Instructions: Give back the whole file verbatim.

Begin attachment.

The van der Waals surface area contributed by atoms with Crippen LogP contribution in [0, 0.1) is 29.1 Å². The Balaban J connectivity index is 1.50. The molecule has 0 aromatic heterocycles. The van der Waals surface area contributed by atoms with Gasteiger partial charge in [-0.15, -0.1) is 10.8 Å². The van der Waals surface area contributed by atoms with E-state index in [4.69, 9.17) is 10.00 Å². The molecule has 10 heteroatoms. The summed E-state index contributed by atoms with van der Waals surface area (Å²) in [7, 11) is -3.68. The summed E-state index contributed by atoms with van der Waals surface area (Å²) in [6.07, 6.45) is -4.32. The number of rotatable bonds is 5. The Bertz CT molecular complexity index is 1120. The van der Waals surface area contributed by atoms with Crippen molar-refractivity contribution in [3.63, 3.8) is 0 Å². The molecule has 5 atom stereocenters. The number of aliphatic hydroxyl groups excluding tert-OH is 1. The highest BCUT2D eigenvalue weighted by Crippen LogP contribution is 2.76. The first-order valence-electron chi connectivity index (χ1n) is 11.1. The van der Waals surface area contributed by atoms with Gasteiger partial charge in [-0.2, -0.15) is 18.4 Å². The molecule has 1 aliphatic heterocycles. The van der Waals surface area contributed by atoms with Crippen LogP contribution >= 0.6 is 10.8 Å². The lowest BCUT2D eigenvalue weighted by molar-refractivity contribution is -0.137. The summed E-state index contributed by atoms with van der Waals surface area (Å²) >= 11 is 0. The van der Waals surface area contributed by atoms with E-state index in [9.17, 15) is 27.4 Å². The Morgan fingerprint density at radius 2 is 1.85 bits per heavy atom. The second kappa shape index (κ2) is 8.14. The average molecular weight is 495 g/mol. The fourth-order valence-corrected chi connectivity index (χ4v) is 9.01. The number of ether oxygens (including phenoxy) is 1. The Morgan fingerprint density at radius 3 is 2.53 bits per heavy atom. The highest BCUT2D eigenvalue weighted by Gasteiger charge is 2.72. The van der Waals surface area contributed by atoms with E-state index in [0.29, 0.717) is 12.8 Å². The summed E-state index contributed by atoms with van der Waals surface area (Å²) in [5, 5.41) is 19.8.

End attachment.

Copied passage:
The van der Waals surface area contributed by atoms with Crippen LogP contribution in [0, 0.1) is 29.1 Å². The Balaban J connectivity index is 1.50. The molecule has 0 aromatic heterocycles. The van der Waals surface area contributed by atoms with Gasteiger partial charge in [-0.15, -0.1) is 10.8 Å². The van der Waals surface area contributed by atoms with E-state index in [4.69, 9.17) is 10.00 Å². The molecule has 10 heteroatoms. The summed E-state index contributed by atoms with van der Waals surface area (Å²) in [7, 11) is -3.68. The summed E-state index contributed by atoms with van der Waals surface area (Å²) in [6.07, 6.45) is -4.32. The number of rotatable bonds is 5. The Bertz CT molecular complexity index is 1120. The van der Waals surface area contributed by atoms with Crippen molar-refractivity contribution in [3.63, 3.8) is 0 Å². The molecule has 5 atom stereocenters. The number of aliphatic hydroxyl groups excluding tert-OH is 1. The highest BCUT2D eigenvalue weighted by Crippen LogP contribution is 2.76. The first-order valence-electron chi connectivity index (χ1n) is 11.1. The van der Waals surface area contributed by atoms with Gasteiger partial charge in [-0.2, -0.15) is 18.4 Å². The molecule has 1 aliphatic heterocycles. The van der Waals surface area contributed by atoms with Crippen LogP contribution >= 0.6 is 10.8 Å². The lowest BCUT2D eigenvalue weighted by molar-refractivity contribution is -0.137. The summed E-state index contributed by atoms with van der Waals surface area (Å²) >= 11 is 0. The van der Waals surface area contributed by atoms with E-state index in [9.17, 15) is 27.4 Å². The Morgan fingerprint density at radius 2 is 1.85 bits per heavy atom. The second kappa shape index (κ2) is 8.14. The average molecular weight is 495 g/mol. The fourth-order valence-corrected chi connectivity index (χ4v) is 9.01. The number of ether oxygens (including phenoxy) is 1. The Morgan fingerprint density at radius 3 is 2.53 bits per heavy atom. The highest BCUT2D eigenvalue weighted by Gasteiger charge is 2.72. The van der Waals surface area contributed by atoms with E-state index in [0.29, 0.717) is 12.8 Å². The summed E-state index contributed by atoms with van der Waals surface area (Å²) in [5, 5.41) is 19.8.